Monday, November 2, 2015

YuanJiaJie and TianZiShan

It was a beautiful day on Sunday, October 18th, as Bob's team set out to tour the sandstone peaks of the Yuanjiajie portion of Zhangjiajie National Park in China.  If the painfully pushy crowds and typical China smog had dissipated, it would have been a perfect sight-seeing day!  Our time was spent waiting in lines, riding buses from site to site where we fought for an edge on the crowded viewing platforms, and then relishing the stunning creations.  From the bus, I caught my first view of the Bailong Elevator where we would start our adventure.


The double-decker glass elevator - the highest and heaviest in the world - runs along a cliff face which takes about two minutes to climb to the top.  With about 50 people on-board, it stretches 1,070 feet in height. The elevator has a daily capacity of 18,000 people - all of whom I'm sure were there the day we visited!  The views around this area were magnificent!


From the top of the elevator, we walked a short distance to a viewing platform and saw this:


From there, we walked around to see several views of the recently named “Hallelujah Mountain,” (previously known as "Pillar between heaven and earth"), a floating island in the movie "Avatar".  It stands at a height of 3,500 feet above sea level - a height which was really hard to capture on film.

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Next we came to the boy and girlfriend pillars, and the "turtle rock" area - complete with a touristy small live turtle display.


The highest natural bridge in the world was our next viewpoint, followed by a trail covered in love locks and red ribbons donated by tourists from around the world.


 And then, more spectacular views!  If only you could really see just how high we were from the ground!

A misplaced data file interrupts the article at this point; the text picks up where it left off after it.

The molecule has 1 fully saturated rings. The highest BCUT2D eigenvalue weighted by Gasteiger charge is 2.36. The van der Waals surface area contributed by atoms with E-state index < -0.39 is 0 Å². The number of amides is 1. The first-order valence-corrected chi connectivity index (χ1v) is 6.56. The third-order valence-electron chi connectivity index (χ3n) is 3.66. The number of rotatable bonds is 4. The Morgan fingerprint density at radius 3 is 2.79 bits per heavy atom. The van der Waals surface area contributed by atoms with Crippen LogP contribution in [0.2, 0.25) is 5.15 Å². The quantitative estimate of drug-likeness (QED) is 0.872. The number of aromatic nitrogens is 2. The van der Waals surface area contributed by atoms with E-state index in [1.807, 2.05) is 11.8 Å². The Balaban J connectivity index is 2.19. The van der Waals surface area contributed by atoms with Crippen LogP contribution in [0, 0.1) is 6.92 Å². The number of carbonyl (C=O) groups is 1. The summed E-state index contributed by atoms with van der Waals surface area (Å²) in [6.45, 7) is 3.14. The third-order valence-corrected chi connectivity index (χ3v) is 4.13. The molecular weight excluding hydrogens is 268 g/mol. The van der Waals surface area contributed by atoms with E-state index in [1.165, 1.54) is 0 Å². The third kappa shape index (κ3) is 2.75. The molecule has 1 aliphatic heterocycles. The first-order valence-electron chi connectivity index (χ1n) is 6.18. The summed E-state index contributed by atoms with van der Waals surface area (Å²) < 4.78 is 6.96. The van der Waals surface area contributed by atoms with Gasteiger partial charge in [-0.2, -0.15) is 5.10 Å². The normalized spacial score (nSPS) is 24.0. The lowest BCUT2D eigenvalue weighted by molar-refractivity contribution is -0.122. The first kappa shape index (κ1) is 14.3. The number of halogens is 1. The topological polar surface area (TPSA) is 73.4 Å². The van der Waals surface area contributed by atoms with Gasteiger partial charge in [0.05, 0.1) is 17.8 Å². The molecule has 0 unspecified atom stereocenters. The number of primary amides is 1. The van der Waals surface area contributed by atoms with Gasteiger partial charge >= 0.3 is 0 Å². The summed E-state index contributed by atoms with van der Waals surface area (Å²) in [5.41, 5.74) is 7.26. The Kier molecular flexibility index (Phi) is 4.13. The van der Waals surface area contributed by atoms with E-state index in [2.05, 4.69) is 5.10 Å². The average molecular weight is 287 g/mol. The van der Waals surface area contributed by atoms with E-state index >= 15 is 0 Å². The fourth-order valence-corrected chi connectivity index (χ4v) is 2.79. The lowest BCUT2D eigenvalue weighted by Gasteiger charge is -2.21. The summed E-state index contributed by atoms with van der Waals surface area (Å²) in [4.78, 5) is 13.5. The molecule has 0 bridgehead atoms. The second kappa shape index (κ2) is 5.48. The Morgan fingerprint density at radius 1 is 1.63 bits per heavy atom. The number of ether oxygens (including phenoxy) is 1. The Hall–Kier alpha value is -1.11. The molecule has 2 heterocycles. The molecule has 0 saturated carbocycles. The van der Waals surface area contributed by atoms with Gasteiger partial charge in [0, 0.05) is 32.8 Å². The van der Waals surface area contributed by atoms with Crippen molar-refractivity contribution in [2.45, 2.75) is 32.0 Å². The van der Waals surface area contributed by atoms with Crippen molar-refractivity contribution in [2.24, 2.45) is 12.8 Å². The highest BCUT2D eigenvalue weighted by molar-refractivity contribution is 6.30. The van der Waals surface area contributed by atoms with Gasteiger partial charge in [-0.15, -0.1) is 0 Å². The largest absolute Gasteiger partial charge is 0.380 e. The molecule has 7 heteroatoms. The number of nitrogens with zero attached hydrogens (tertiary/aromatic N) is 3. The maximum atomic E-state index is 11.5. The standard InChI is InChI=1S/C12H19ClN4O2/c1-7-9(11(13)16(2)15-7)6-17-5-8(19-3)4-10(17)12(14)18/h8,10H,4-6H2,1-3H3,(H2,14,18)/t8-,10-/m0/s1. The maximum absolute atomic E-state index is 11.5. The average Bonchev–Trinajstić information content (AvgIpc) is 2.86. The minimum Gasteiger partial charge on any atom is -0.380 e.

Along the trail vendors were selling souvenirs from the Chinese Tujia minority tribe which are concentrated in this area.  We stopped for lunch near one of the bus stops and some of our group had their names artfully painted onto scenic prints to take home as gifts.


The lines for the buses reminded me of Disneyland!  It was amazing to think that people live and actually farm atop these mountains.  The treacherous ride to the Tianzi pillars had us stopping at a statue of a Chinese General for whom these intricately carved sandstone peaks were named.  From my experience, Bryce Canyon in Utah is the only scenery that comes remotely close to resembling this.

 

There were so many beautiful formations.  And along the trails we saw gateways to the valley and crevices in the cliffs filled with the "wish sticks" left by people following the tradition of the minority tribes.


 

Perched high in these mountain peaks was perhaps one of the largest McDonald's (it was twice as big as the photo!) we've ever seen, where we stopped for an afternoon ice cream treat.    We tested our agility by hopping along a stepping stone strewn path.


With a little imagination, silhouettes of faces could be seen carved from the pillars.  And a group of "paintbrushes" jut up from the masterpiece they seem to have created.  Our cute tour guide, Candy, was a treat to spend time with on this trip.

 

Our final stop was a pagoda from which we could enjoy a last look at the Tianzi mountains.  But first we had to pass by the souvenir shops, which were selling dried salamander meat and dips!



Look at how artistically they disposed of their waste.  A few monkeys seemed to bid us farewell as we boarded the bus. With visions of Tianzi playing in our minds, we returned to Wulingyuan, .

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